Cystic fibrosis

Disease modulators are not the end of the story in cystic fibrosis, experts warn

Prof Jane Davies

Disease modulator drugs are a major step forward in the treatment of cystic fibrosis but increasingly wider availability “won’t turn the clock back” for the growing numbers of adult patients whose lungs have been damaged by the disease, respiratory physicians in the UK say.

The drugs are not a cure and with some patients being ineligible or intolerant, alternative options are needed, a panel of experts speaking on the future challenges of treatment for of the disease said.

Professor Jane Davies, a professor of Paediatric Respirology and Experimental Medicine at Imperial College London, and consultant at the Royal Brompton Hospital, said new combination treatments such as elexacaftor/ivacaftor/tezacaftor (Trikafta) will work for a higher proportion of patients than dual therapies but still cannot reverse existing disease.

“The dual therapies that we have access to for patients in England at the moment are useful for about half of patients although the license is not for all ages at the moment. The triple therapies when they are licensed will treat probably upwards of 85% of people,” she said.

She pointed out that Trikafta (which was approved in the US at the end of last year but is likely to be renamed for the European market) would probably initially be licensed for over 12s but paediatric trials were being done and the age would drop as the evidence grew.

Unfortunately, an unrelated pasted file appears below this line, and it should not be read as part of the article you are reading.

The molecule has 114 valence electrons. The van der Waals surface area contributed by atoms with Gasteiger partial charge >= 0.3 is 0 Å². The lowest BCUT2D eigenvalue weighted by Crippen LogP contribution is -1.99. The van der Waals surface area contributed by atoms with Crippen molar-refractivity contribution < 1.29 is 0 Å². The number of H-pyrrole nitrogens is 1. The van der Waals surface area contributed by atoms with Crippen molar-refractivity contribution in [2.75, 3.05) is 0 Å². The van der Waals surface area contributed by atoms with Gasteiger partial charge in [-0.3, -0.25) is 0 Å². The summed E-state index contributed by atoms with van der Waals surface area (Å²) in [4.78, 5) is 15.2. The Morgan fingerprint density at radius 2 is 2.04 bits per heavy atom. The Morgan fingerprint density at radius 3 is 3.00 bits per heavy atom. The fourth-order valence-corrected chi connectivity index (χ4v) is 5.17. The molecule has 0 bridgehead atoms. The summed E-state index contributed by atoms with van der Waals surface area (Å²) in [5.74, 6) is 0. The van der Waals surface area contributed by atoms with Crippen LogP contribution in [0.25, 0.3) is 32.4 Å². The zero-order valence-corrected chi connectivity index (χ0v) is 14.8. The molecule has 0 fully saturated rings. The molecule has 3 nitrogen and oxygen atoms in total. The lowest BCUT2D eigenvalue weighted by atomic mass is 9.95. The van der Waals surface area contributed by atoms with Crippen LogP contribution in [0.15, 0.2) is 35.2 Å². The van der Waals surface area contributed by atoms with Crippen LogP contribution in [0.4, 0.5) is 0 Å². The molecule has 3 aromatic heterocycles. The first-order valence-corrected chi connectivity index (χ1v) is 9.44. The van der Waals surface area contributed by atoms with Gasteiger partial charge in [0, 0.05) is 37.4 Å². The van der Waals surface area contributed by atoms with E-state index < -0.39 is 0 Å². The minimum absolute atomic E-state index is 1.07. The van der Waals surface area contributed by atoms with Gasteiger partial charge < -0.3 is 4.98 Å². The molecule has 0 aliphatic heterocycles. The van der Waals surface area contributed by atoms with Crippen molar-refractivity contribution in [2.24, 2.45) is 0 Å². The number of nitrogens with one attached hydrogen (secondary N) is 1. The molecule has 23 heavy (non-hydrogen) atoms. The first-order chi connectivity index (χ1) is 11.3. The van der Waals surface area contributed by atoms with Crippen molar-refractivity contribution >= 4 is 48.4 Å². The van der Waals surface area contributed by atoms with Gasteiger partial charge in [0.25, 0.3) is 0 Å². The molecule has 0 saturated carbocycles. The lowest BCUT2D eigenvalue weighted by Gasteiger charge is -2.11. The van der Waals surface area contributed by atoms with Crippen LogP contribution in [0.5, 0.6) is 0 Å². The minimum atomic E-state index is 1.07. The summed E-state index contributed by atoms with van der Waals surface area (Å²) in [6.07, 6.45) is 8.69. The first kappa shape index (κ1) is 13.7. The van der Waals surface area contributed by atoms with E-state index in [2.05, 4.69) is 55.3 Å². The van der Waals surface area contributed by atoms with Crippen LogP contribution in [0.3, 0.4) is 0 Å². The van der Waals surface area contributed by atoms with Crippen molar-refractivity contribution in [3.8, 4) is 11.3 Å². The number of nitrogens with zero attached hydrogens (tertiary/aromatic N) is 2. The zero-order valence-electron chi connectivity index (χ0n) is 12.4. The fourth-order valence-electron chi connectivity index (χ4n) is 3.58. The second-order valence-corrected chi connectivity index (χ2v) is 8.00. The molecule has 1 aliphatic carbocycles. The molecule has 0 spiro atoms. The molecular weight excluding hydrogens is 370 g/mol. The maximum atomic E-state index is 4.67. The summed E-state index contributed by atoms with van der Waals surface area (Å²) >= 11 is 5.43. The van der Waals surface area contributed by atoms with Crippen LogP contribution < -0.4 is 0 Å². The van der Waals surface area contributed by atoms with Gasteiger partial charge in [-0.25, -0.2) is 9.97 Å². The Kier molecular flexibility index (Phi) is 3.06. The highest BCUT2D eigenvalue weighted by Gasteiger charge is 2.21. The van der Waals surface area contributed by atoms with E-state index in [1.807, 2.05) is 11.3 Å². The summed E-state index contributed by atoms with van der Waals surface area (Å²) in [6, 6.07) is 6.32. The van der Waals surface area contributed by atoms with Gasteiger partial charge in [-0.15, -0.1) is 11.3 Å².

“We have modulator drugs for quite a large proportion of patients with cystic fibrosis now. Despite these areas of progress and the enthusiasm around it, we have some concerns,” she said.

“These drugs are going to remain, for the foreseeable future, high cost, they’re not suitable for everyone and these drugs are not going to reverse lung disease that is already established in adults, we’re still going to need other things.

“The job is not done we have a lot more research that is needed,” she added.

The panel, put together by the Cystic Fibrosis Trust (UK), pointed to work being done on gene editing techniques and the development of novel antibiotics using artificial intelligence. Both are key given the limitations of disease modulators and the fact that the drugs do not seem to be having an impact on lung infections, they said.

Dr Patrick Harrison, Senior Lecturer in Molecular Physiology, University College Cork, said there had been some exciting recent developments in gene editing but the work was in the early stages.

“There are some very early data out there and what we’re trying to do in the research community is look at different strategies for cystic fibrosis which may work. One of major challenges with cystic fibrosis is there’s so many different mutations. You need a strategy that can work for as many of those as you can.”

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